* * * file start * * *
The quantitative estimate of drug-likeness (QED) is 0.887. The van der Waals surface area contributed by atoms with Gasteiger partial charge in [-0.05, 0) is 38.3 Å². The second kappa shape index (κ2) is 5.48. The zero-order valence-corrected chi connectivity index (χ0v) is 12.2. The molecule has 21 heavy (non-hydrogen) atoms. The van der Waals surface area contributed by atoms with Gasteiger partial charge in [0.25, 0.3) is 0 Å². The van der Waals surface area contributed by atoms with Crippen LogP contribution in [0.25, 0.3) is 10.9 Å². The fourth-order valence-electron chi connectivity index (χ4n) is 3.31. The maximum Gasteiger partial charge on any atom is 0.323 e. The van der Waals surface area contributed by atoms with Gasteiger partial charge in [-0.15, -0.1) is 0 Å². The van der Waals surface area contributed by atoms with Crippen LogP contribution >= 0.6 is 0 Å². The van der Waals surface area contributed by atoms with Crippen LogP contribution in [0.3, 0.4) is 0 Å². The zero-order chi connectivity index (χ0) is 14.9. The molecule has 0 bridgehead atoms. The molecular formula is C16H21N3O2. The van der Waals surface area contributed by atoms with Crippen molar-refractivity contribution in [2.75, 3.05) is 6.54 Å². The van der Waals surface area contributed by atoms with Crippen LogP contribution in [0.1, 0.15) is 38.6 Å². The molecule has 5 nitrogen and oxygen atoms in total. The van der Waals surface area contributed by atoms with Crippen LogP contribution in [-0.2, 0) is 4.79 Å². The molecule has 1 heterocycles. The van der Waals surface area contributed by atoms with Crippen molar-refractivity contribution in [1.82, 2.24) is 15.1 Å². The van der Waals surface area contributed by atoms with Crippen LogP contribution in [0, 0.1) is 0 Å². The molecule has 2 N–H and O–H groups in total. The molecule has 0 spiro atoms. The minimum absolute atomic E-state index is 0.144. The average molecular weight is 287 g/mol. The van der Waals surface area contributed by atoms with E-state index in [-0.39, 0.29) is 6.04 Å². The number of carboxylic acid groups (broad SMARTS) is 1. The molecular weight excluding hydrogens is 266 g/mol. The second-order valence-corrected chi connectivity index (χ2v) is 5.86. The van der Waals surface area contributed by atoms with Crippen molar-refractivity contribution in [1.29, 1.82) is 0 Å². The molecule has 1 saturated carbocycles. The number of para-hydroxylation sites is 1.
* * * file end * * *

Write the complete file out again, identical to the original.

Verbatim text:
The quantitative estimate of drug-likeness (QED) is 0.887. The van der Waals surface area contributed by atoms with Gasteiger partial charge in [-0.05, 0) is 38.3 Å². The second kappa shape index (κ2) is 5.48. The zero-order valence-corrected chi connectivity index (χ0v) is 12.2. The molecule has 21 heavy (non-hydrogen) atoms. The van der Waals surface area contributed by atoms with Gasteiger partial charge in [0.25, 0.3) is 0 Å². The van der Waals surface area contributed by atoms with Crippen LogP contribution in [0.25, 0.3) is 10.9 Å². The fourth-order valence-electron chi connectivity index (χ4n) is 3.31. The maximum Gasteiger partial charge on any atom is 0.323 e. The van der Waals surface area contributed by atoms with Gasteiger partial charge in [-0.15, -0.1) is 0 Å². The van der Waals surface area contributed by atoms with Crippen LogP contribution >= 0.6 is 0 Å². The van der Waals surface area contributed by atoms with Crippen LogP contribution in [0.3, 0.4) is 0 Å². The zero-order chi connectivity index (χ0) is 14.9. The molecule has 0 bridgehead atoms. The molecular formula is C16H21N3O2. The van der Waals surface area contributed by atoms with Crippen molar-refractivity contribution in [2.75, 3.05) is 6.54 Å². The van der Waals surface area contributed by atoms with Crippen LogP contribution in [0.1, 0.15) is 38.6 Å². The molecule has 5 nitrogen and oxygen atoms in total. The van der Waals surface area contributed by atoms with Crippen LogP contribution in [-0.2, 0) is 4.79 Å². The molecule has 1 heterocycles. The van der Waals surface area contributed by atoms with Crippen molar-refractivity contribution in [1.82, 2.24) is 15.1 Å². The van der Waals surface area contributed by atoms with Crippen LogP contribution in [0, 0.1) is 0 Å². The molecule has 2 N–H and O–H groups in total. The molecule has 0 spiro atoms. The minimum absolute atomic E-state index is 0.144. The average molecular weight is 287 g/mol. The van der Waals surface area contributed by atoms with E-state index in [-0.39, 0.29) is 6.04 Å². The number of carboxylic acid groups (broad SMARTS) is 1. The molecular weight excluding hydrogens is 266 g/mol. The second-order valence-corrected chi connectivity index (χ2v) is 5.86. The van der Waals surface area contributed by atoms with Crippen molar-refractivity contribution in [1.29, 1.82) is 0 Å². The molecule has 1 saturated carbocycles. The number of para-hydroxylation sites is 1.